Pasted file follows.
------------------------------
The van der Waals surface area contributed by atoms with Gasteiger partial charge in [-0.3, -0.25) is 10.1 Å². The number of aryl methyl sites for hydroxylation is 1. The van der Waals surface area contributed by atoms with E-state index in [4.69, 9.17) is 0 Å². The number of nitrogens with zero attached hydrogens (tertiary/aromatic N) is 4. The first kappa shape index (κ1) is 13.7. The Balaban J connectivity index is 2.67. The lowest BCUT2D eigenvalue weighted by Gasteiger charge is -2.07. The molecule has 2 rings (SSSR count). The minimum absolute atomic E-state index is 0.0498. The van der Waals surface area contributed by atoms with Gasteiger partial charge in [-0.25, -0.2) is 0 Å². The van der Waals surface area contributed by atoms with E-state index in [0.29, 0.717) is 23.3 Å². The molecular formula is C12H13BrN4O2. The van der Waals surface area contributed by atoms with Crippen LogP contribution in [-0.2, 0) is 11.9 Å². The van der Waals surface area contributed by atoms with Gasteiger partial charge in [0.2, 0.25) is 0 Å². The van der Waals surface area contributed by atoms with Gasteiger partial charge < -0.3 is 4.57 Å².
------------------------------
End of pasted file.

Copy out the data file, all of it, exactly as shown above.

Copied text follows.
The van der Waals surface area contributed by atoms with Gasteiger partial charge in [-0.3, -0.25) is 10.1 Å². The number of aryl methyl sites for hydroxylation is 1. The van der Waals surface area contributed by atoms with E-state index in [4.69, 9.17) is 0 Å². The number of nitrogens with zero attached hydrogens (tertiary/aromatic N) is 4. The first kappa shape index (κ1) is 13.7. The Balaban J connectivity index is 2.67. The lowest BCUT2D eigenvalue weighted by Gasteiger charge is -2.07. The molecule has 2 rings (SSSR count). The minimum absolute atomic E-state index is 0.0498. The van der Waals surface area contributed by atoms with Gasteiger partial charge in [-0.25, -0.2) is 0 Å². The van der Waals surface area contributed by atoms with E-state index in [0.29, 0.717) is 23.3 Å². The molecular formula is C12H13BrN4O2. The van der Waals surface area contributed by atoms with Crippen LogP contribution in [-0.2, 0) is 11.9 Å². The van der Waals surface area contributed by atoms with Gasteiger partial charge in [0.2, 0.25) is 0 Å². The van der Waals surface area contributed by atoms with Gasteiger partial charge < -0.3 is 4.57 Å².